The natural cervical intervertebral disc is an amazing mechanical structure from an engineering perspective. It has the ability to absorb a large compressive load while still providing an impressive range of motion between the bones in the neck.
Duplicating the natural disc’s form and function with a synthetic—or artificial—disc is challenging. However, several artificial cervical discs have been developed and are available as a surgical option for patients with symptomatic cervical disc problems.
What Is an Artificial Cervical Disc?
An artificial cervical disc is a device inserted between two vertebrae in the neck to replace a damaged disc.
The intent of the artificial disc is to preserve motion at the disc space. It is an alternative to the commonly performed anterior cervical discectomy and fusion (ACDF), a surgical procedure that is designed to address the pathology by eliminating motion at the diseased disc level.
Artificial disc replacement (ADR) surgery—also known as a total disc arthroplasty or total disc replacement (TDR)—is typically performed for a patient with a cervical disc herniation that is causing significant neck pain and/or arm pain that has not responded to nonsurgical treatment options and is significantly affecting the individual’s quality of life and ability to function.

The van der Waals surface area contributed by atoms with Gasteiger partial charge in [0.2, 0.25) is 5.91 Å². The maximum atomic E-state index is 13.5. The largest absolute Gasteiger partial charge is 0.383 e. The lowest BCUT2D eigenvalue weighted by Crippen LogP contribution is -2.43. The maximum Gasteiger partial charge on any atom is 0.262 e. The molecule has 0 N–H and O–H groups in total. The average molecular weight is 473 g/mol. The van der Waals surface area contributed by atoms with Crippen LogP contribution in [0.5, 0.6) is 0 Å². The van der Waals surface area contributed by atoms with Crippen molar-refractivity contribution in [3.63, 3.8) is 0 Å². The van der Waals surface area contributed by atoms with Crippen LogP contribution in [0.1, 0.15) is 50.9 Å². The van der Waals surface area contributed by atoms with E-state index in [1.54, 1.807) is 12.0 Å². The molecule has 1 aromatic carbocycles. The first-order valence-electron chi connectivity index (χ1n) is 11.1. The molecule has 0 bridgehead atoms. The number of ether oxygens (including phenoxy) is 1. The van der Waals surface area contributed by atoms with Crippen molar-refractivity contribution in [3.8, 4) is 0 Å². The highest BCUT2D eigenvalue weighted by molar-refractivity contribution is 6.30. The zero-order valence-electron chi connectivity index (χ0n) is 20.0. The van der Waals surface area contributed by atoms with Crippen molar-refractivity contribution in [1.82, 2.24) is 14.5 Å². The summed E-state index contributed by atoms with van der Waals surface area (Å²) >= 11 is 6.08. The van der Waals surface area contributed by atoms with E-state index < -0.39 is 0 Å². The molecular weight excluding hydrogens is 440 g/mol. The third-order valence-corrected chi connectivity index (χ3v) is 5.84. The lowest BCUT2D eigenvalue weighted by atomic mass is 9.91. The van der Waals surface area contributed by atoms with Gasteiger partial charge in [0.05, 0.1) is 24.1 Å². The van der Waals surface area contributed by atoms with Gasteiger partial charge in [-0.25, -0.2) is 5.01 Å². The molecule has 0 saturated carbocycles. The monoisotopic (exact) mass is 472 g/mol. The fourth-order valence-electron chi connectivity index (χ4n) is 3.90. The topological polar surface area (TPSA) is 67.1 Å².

The theoretical advantages of the artificial cervical disc compared with a fusion include:
- Maintaining normal neck motion
- Reducing degeneration of adjacent segments of the cervical spine
- Eliminating potential complications and issues associated with the need for a bone graftand the hardware used in ACDF surgery
- Allowing early postoperative neck motion
As with all surgeries, there are also unique potential risks and complications associated with cervical artificial disc replacement.